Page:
What are we hiding when we text instead of being there?
There are many of good reasons to communicate digitally. It's convenient, of course, and we often have no choice because we're miles away from the people we want to talk to. But more and more, we seem to rely on emailing, texting, tweeting, and Facebooking when a face-to-face interaction is available.
What are we losing when we rely on text only? First, we lose the sounds of our voices—we can't readily tell if the speaker is cheerful or angry or whether she's being sincere or ironic; and we can't tell if the whole truth is spewing forth rapidly or if the speaker is haltingly choosing each word. Our ability to interpret the full extent of the message is impoverished.
But even more than that, we miss two important sources of human communication. We miss the facial expressions and the body language that are so crucial in interpreting what the words really mean. It's as if we were all wearing burqas, hiding behind a thick fabric of technology.
Beyond the ability of facial expressions and bodily posture to add meaning to words, these modes of nonverbal communication convey emotional cues that affect relationships and feelings.
One example is the smile. There is amazing research about smiling. Genuine smiles (so-called "Duchenne" smiles) involve the eyes as well as the mouth. Smiling these smiles produces physiological changes in the brain that the smiler experiences as pleasurable (1). Why are we designed to feel good when we smile? Smiling communicates positive affect and looks very different from an angry face, which signals potential aggression. Our species survived more successfully because we formed groups that joined together to care for their young and for each other.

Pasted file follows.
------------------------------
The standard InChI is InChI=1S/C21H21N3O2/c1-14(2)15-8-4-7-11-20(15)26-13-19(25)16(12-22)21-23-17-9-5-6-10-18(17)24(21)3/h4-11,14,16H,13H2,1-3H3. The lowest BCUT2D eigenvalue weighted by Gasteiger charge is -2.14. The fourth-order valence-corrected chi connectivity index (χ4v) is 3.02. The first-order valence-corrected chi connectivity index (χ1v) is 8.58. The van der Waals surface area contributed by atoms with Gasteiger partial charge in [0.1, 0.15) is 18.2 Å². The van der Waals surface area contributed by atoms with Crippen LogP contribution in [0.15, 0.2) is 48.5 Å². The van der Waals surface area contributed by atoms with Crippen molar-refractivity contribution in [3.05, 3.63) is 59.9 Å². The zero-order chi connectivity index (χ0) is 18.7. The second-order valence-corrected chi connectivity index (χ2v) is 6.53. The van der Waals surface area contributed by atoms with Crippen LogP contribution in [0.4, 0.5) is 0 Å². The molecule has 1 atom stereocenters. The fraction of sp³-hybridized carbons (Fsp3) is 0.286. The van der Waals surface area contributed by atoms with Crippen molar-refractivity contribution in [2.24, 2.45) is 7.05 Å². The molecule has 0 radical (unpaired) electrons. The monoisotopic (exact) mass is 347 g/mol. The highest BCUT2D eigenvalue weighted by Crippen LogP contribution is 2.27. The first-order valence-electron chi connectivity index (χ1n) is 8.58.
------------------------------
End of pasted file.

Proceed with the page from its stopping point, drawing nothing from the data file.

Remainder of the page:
Having someone smile at us is also pleasant. Why does that make us feel good? For one thing, we sense they mean us no harm. But in addition, our mirror neurons predispose us to smile, too, which causes us to experience those pleasurable feelings ourselves (2). So a pleasant face-to-face interaction can create a positive boost in mood.
Why not use Skype then? We can see each other's smiles and hear each other's voices when we communicate in real time via video. But Skype doesn't convey important postural cues. With Skype, we can't signal affiliation to each other by standing close and leaning in, or communicate remoteness by keeping our distance. And of course we can't express warmth and support by putting an arm around someone's shoulder or holding their hand.
How important are postural cues of affiliation? Children as young as a year and a half are very sensitive to these cues in others. In a remarkable recent study (3), children who looked at pictures that had background images of dolls standing close together and facing each other were subsequently more likely to help another person than children exposed to dolls facing away from each other or children who did not see dolls in the background at all. Very subtle postural cues to affiliation are easily communicated and have strong effects on prosocial behavior, even in infants.
So think about what you gain and lose when you're choosing your mode of communication. Be it professional or personal, when the relationship or the subtlety of the message is important, relying on text alone can lose a lot. Ask yourself whether being there isn't worth the effort.
(1) Ekman, P., & Davidson, R. J. (1993). Voluntary smiling changes regional brain activity. Psychological Science, 4 (5), 342-345.
(2) Iacoboni, M. (2008). Mirroring people: The new science of how we connect with others. New York: Farrar, Straus and Giroux.
(3) Over, H., & Carpenter, M. (2009). Eighteen-month-old infants show increased helping following priming with affiliation. Psychological Science, 20,1189-1193.